NSAIDs boost heart attack risk within a week of use


Prior studies had pointed to an increase in heart attack risk from using NSAIDs, but this study looked at timing, dose and the duration of taking the medicine.

Because of the observational nature of the research, which examined the prescribing data and health outcomes of more than 446,000 people, scientists can not say for sure why anti-inflammatories are linked to greater heart attack risk. At the time, she was an epidemiology doctoral student at McGill University in Canada.

The increased risk of heart attack associated with NSAIDs was seen at any dose taken for one week, one month or more than one month.

"The recommendation to avoid in the highest-risk patients and use the lowest dose still stands".

Even people taking the occasional tablet for backache have been warned to consider alternatives and not assume that drugs are totally safe because they can be bought easily at a supermarket.

"It remains possible that the painkillers aren't actually the cause of the extra heart attacks". The study type was observational and it allowed the researchers to conclude that all NSAIDs studied are connected to a maximum of heart attack risk, the probability being greater than 90%. The risk declines after discontinuing the NSAIDs. NSAIDs are available both with a prescription and over the counter. Pooling large populations is particularly helpful when studying a rare adverse drug event. In total, they analysed data on 446,763 patients of whom 61,460 had an MI.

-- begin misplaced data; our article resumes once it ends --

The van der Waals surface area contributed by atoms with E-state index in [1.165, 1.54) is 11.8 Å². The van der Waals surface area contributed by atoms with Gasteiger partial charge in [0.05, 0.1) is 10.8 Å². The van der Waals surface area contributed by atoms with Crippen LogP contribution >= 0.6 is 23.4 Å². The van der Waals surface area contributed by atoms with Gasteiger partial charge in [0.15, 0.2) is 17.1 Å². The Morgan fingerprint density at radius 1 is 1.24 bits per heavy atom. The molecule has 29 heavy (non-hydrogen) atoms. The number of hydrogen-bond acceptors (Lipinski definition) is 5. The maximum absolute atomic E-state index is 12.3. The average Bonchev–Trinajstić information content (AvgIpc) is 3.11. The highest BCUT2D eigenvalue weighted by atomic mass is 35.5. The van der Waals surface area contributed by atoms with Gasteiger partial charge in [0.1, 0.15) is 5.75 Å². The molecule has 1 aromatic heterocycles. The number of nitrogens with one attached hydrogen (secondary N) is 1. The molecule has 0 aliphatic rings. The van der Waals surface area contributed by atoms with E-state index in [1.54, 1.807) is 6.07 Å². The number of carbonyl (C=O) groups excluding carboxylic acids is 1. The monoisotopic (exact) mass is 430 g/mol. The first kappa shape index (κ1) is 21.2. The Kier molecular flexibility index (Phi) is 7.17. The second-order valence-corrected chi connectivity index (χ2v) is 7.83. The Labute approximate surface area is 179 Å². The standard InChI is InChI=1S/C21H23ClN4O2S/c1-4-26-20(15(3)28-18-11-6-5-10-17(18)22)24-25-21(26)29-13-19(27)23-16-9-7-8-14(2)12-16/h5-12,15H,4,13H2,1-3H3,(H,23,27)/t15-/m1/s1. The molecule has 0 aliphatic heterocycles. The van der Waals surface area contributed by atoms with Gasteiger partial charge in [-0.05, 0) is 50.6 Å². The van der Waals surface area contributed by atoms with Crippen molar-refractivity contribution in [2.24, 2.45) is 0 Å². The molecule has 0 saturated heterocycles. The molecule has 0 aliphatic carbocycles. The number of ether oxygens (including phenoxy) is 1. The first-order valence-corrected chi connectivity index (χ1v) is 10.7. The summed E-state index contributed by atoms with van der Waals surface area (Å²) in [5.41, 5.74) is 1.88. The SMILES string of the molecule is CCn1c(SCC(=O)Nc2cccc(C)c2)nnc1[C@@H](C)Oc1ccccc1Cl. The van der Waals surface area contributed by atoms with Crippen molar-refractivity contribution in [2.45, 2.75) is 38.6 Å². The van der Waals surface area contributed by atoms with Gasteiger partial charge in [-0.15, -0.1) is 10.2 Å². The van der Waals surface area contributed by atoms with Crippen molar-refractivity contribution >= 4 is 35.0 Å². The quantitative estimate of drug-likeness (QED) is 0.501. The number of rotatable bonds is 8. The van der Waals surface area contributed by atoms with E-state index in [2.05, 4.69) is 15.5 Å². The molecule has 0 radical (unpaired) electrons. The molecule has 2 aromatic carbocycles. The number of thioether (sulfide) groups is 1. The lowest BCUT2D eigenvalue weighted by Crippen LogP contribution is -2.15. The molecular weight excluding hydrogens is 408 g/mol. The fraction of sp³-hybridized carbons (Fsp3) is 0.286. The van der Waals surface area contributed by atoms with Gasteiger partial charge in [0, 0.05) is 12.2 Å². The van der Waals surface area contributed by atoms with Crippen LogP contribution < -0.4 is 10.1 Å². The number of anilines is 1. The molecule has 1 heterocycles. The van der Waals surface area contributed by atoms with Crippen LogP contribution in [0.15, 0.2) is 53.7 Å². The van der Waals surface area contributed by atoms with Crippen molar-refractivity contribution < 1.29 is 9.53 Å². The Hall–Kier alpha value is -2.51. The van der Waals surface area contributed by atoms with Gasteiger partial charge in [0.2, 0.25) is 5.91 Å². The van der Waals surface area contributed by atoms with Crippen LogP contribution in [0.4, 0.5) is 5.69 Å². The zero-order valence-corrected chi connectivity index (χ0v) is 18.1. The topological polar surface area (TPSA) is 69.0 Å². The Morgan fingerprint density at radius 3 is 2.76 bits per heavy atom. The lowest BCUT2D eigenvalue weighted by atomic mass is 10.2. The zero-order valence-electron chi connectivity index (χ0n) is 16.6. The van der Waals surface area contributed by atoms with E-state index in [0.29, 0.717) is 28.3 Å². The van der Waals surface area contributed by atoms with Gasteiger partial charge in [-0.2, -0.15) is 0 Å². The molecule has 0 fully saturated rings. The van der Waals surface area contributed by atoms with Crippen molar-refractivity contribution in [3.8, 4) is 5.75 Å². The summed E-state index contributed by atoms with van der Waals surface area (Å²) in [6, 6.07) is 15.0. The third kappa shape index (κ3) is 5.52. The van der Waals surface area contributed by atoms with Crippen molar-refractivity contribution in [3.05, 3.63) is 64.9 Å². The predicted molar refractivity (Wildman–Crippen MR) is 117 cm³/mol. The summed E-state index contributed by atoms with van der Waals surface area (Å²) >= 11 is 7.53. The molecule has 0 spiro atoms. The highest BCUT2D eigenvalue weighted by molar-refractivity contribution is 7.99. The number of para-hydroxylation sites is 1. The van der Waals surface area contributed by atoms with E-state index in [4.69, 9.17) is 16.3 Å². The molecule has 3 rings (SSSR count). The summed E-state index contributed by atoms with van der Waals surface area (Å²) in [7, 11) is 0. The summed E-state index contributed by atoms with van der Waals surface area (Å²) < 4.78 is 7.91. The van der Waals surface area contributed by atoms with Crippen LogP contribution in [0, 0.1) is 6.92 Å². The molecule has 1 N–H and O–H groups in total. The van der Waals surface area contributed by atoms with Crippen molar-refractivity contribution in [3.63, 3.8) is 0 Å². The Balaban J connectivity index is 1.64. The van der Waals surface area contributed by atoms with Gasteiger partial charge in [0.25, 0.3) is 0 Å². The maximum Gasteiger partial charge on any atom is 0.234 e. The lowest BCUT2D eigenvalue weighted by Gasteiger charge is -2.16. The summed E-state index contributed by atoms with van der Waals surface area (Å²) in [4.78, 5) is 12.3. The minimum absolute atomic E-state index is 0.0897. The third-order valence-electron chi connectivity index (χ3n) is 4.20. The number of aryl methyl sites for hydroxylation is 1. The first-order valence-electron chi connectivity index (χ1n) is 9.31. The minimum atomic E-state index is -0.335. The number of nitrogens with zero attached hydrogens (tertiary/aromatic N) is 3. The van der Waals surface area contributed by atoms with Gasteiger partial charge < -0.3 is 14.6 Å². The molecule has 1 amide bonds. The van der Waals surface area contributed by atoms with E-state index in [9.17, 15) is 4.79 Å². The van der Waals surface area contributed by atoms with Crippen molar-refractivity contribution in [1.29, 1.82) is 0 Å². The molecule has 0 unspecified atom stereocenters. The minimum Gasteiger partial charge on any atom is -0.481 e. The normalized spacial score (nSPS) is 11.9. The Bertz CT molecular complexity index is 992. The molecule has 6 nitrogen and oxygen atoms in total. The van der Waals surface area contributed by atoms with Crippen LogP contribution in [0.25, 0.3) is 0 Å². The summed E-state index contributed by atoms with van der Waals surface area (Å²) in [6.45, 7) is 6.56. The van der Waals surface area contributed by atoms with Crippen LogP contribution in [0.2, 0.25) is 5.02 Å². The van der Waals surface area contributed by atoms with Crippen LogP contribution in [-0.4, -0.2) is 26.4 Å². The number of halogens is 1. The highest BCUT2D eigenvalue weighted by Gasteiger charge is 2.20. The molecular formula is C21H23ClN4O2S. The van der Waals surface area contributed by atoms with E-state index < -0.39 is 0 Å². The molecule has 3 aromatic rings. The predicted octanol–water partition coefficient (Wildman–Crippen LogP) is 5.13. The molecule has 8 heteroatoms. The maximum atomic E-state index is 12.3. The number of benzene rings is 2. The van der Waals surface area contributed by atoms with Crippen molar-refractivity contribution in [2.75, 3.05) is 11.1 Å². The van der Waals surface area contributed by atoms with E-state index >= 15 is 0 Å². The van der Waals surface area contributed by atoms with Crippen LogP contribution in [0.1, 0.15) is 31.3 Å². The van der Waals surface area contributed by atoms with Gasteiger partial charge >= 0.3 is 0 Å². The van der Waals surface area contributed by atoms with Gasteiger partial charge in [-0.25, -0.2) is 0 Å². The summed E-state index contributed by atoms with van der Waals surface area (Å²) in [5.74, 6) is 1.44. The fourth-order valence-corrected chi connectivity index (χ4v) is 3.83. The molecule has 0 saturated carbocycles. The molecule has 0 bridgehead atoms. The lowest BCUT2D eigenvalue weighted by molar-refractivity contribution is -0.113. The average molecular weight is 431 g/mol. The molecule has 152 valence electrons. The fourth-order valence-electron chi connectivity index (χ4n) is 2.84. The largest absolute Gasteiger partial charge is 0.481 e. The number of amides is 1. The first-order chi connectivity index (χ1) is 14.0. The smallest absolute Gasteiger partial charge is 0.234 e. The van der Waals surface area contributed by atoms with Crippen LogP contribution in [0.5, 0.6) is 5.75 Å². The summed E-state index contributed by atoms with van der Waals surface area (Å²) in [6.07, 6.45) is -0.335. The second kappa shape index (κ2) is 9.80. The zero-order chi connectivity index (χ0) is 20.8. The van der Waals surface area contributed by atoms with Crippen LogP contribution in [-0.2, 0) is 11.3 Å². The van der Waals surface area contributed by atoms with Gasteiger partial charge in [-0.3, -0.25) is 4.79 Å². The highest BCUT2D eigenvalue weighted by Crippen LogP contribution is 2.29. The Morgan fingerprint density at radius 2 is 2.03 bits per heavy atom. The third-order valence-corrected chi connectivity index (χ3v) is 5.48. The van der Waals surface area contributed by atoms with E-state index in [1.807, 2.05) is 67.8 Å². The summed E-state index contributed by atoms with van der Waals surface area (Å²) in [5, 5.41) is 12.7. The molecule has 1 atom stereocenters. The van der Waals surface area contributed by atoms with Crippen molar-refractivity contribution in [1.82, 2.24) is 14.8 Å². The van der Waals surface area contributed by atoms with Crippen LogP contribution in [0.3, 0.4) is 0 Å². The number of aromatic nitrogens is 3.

In this type of study, called a meta-analysis, researchers attempt to find common trends within diverse studies. Health related data was cross-referred with the medical history of the people, in relation to three common anti-inflammatory painkillers: ibuprofen, diclofenac and naproxen.

About 190,000 people a year go to hospital due to heart attacks in the United Kingdom, according to the British Heart Foundation.

According to the results, there was a greater heart attack risk as soon as the first week of taking NSAIDs, and such risk elevated with higher doses.

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Use for between eight and 30 days at a high dose was "particularly harmful" when people were taking more than 1,200mg a day of ibuprofen, 750mg a day of naproxen and more than 25mg a day of rofecoxib, they wrote.

Researchers cautioned that even though the results did not show that the risk continued when the treatment duration was extended, and so it is suggested to use NSAIDs for a short time period as much as possible, as repeat heart attacks was not covered in the study.

Patients should be aware of their own risk for heart disease and discuss NSAID use with their doctor, Bally said.

The research was ambitious, said Muhammad Mamdani, a scientist at the Li Ka Shing centre at St. Michael's Hospital and a pharmacy professor at the University of Toronto.

"The absolute risk is small, but all individuals considering the use of these medications should carefully weigh the benefits against this increased risk", Fonarow said.

Associate medical director of the British Heart Foundation Dr Mike Knapton told the Telegraph the study "worryingly" highlighted the risks. He advised that it offered "no reason to induce anxiety in most users of these drugs".

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